'Poor Things' (dir. Yorgos Lanthimos) Film Review | JG Review
'Poor Things, dir. Yorgos Lanthimos (141mins) | In Theatres January 12th, 2024
Hey there, divas. This review has taken a little longer to write up than anticipated, not least in part due to my own capitulation to the so-called 'BFI Flu', which has rattled the lungs of almost everyone at the festival. There was also the small matter (by which I mean small in size, and not in importance) of a baby. You see, I entered the screening of Yorgos Lanthimos' latest flick already on the edge of my seat; my sister-in-law had gone into labour 48 hours earlier, and I still hadn't heard anything from my brother when I sat down to commence this showing.
As Poor Things came to a conclusion and I was able to check my phone I still hadn't received a text, but about 20 minutes after the credits had rolled, while mid-way through an Americano order in a nearby Cafe Nero, I got the good news. I'd like to publicly apologise here to the kindly barista in Leicester Square who was serving me when I got the green flag; I too would be confused if a man came into my store at 10.30am and started showing me photos of a newborn whilst beaming "look—she's finally here!"
By the time I arrived at the hospital a double rainbow had appeared in the sky, as if to biblically herald the baby's arrival (I'm sure I saw three kings shuffle past the Simply Food as I gave my brother a hug). These contemporaneous events thus prompt me to dedicate this review to my newborn niece; don't worry little one, you'll be the proud owner of a JG Review baby-grow in due course...
It’s apt, then, that Yorgos Lanthimos’ Poor Things is itself an ode to the trials and tribulations of growing up—albeit one told through a distinctly gothic, morbid lens. The film follows Emma Stone’s Bella Baxter, whose very young mind at the beginning of the film is stretched, stuffed and stimulated during an odyssey across a heavily stylised Europe. And that’s where I’d like to start this review—on the subject of Lanthimos’ stylisation.
The director has always had distinct visual flair (his use of digital photography in The Favourite, for example, was quite impressive). Still, his uber-stylised depictions of Paris, Lisbon and London in Poor Things feel more successful than anything he's achieved before, and stand spiritually in line with the cinematic visions of Burton and Del Toro. The psychedelic, gothic landscapes that form Bella’s global playground feel genuinely whimsical to traverse, rich with perversion and pomp, and the artistry that Lanthimos brings to these sets is - honestly - pretty impeccable.
This masterclass in world-building is made all the more impactful given our protagonist's initial entrapment within ‘God’s House’ (referring not to the bearded man upstairs, but to Willem Defoe’s ‘Godfrey’, who here plays a Victor Frankenstein-like role). The prologue sees Bella housebound, and takes a cue from The Wizard of Oz in that it's shot exclusively in black and white. Bella's eventual exit is typified by a cinematic transition into technicolour; Lanthimos' big-wide-world offers the viewer (just as it offers Bella herself) with a stunning, boots-the-house-down colour explosion, eliciting awe, yes, but intimidation too. It's a filmic cliche, but Lanthimos makes it impressive and effective nonetheless.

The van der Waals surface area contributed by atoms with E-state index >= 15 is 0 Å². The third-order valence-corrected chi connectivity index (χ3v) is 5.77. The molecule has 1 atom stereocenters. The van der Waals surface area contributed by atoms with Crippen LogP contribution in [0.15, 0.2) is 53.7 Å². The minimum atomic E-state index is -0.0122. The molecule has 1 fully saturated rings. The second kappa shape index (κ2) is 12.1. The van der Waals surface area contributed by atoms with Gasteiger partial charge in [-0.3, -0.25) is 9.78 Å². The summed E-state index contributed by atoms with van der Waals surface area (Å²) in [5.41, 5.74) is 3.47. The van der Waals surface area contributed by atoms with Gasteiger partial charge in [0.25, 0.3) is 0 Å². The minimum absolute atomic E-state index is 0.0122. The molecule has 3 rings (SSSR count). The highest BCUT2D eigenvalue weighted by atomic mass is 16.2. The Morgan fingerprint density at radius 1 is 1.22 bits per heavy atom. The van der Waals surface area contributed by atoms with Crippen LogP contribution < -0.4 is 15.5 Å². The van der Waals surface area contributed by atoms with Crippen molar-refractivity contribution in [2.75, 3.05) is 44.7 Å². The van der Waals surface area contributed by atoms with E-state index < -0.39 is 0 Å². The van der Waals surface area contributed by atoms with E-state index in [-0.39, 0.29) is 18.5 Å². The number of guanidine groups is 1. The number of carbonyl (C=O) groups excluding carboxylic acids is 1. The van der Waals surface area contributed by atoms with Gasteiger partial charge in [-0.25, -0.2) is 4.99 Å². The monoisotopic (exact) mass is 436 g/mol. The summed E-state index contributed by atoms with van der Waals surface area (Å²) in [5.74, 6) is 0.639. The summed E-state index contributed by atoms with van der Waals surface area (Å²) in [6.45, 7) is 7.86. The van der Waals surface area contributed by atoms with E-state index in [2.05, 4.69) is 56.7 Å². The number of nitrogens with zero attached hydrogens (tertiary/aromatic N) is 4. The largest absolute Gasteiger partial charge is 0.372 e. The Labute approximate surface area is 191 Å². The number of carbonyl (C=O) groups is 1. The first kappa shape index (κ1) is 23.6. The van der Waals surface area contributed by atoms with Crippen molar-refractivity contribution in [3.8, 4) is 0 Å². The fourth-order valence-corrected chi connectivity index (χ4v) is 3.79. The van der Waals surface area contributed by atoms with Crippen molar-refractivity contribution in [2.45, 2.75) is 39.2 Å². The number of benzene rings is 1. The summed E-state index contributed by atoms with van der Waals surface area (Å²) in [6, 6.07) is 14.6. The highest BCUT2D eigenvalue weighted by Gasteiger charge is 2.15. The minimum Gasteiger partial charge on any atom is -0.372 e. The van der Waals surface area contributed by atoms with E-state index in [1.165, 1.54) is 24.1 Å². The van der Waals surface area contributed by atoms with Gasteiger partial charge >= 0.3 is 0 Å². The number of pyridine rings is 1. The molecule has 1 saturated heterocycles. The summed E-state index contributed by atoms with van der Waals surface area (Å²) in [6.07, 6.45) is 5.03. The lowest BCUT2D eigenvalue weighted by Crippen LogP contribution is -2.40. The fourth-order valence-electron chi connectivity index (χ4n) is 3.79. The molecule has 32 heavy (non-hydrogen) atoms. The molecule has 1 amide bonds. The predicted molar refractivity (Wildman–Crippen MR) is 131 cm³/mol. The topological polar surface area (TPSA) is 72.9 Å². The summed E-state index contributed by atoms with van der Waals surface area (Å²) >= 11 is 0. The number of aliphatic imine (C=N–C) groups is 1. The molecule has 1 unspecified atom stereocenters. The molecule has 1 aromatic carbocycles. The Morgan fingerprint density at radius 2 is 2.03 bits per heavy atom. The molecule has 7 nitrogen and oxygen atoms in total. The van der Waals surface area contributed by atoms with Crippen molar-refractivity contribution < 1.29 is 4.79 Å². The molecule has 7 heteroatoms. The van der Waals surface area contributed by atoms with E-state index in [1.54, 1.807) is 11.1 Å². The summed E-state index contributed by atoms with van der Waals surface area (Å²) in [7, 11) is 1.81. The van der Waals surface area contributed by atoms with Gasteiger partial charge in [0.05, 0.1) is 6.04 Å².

But 'Poor Things' offers more than just mise-en-scène; this provocative adaptation of Alasdair Gray's novel (of the same name) offers a refreshing new take on the Frankenstein tale, posing questions about feminine agency, sexuality and social mobility in a mode that Emma Stone feels particularly suited to. The actress brings an immense warmth to Bella, who begins the film as a non-verbal child and eventually evolves into a character that has the potential to become quite beloved in the horror canon. Stone's comedic chops are also on display in full-force; she has a real knack for re-energising platitudes that could bog down a lesser performer.
The wider cast are all pretty swell here, too. Defoe impresses in his supporting role, and Mark Ruffalo is also pleasing (despite a very questionable accent choice). I was lucky enough, too, to have a fan-favourite guest attend my screening of Poor Things; those who have also read my Saltburn review might remember the chortling Santa Claus impersonator I sat next to during the film. You'll all be relieved to know he's safe and well, for his "oh ho hos" were literally echoing throughout the cinema, occasionally prompting laughter from the rest of us in response to his overly-vocal satisfaction.
I need to wrap up this messy little review (which I'll admit has been more of a memoir than a film discussion), so I'll try and get back on topic. This isn't a film that everyone will enjoy, not least due to the blackness of its humour, but fans of Lanthimos and fans of The Favourite will certainly enjoy the ride. Though it drags a little in its second act and doesn't quite live up to his Coleman-led predecessor, I found Poor Things to be wholly enjoyable and even funnier than expected. Only once did I find it truly distasteful, in which an r-slur joke was made at the expense of those with learning difficulties, but the film's grand budget and vision indicates an exciting future for the director; should he continue down this route, we could be in line for some iconic visual masterpieces.
Written by James Green